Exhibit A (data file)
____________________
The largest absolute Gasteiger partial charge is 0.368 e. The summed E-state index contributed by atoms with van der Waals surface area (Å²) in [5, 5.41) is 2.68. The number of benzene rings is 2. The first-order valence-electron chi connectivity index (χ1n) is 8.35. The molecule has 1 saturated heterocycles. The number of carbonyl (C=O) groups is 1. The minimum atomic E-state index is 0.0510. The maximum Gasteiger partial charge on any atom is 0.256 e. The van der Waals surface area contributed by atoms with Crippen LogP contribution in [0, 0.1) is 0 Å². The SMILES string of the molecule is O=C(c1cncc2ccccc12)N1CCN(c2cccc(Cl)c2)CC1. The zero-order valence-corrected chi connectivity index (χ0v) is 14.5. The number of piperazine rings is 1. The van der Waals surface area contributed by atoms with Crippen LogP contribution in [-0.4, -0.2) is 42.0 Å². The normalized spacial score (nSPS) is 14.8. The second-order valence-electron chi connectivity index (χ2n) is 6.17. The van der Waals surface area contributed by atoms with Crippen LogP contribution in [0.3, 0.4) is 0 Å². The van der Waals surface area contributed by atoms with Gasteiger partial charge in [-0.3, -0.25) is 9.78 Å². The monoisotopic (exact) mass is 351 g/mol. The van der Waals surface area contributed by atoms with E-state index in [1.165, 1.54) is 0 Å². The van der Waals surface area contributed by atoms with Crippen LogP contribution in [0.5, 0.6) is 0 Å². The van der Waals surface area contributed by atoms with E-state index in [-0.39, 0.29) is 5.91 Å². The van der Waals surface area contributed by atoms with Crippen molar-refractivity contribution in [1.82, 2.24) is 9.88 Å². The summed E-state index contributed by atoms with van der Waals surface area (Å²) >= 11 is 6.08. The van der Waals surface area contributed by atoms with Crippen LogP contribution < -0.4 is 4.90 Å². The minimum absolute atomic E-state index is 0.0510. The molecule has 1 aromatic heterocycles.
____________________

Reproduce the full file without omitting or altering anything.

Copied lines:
The largest absolute Gasteiger partial charge is 0.368 e. The summed E-state index contributed by atoms with van der Waals surface area (Å²) in [5, 5.41) is 2.68. The number of benzene rings is 2. The first-order valence-electron chi connectivity index (χ1n) is 8.35. The molecule has 1 saturated heterocycles. The number of carbonyl (C=O) groups is 1. The minimum atomic E-state index is 0.0510. The maximum Gasteiger partial charge on any atom is 0.256 e. The van der Waals surface area contributed by atoms with Crippen LogP contribution in [0, 0.1) is 0 Å². The SMILES string of the molecule is O=C(c1cncc2ccccc12)N1CCN(c2cccc(Cl)c2)CC1. The zero-order valence-corrected chi connectivity index (χ0v) is 14.5. The number of piperazine rings is 1. The van der Waals surface area contributed by atoms with Crippen LogP contribution in [-0.4, -0.2) is 42.0 Å². The normalized spacial score (nSPS) is 14.8. The second-order valence-electron chi connectivity index (χ2n) is 6.17. The van der Waals surface area contributed by atoms with Crippen LogP contribution in [0.3, 0.4) is 0 Å². The van der Waals surface area contributed by atoms with Gasteiger partial charge in [-0.3, -0.25) is 9.78 Å². The monoisotopic (exact) mass is 351 g/mol. The van der Waals surface area contributed by atoms with E-state index in [1.165, 1.54) is 0 Å². The van der Waals surface area contributed by atoms with Crippen LogP contribution in [0.5, 0.6) is 0 Å². The van der Waals surface area contributed by atoms with E-state index in [-0.39, 0.29) is 5.91 Å². The van der Waals surface area contributed by atoms with Crippen molar-refractivity contribution in [1.82, 2.24) is 9.88 Å². The summed E-state index contributed by atoms with van der Waals surface area (Å²) >= 11 is 6.08. The van der Waals surface area contributed by atoms with Crippen LogP contribution < -0.4 is 4.90 Å². The minimum absolute atomic E-state index is 0.0510. The molecule has 1 aromatic heterocycles.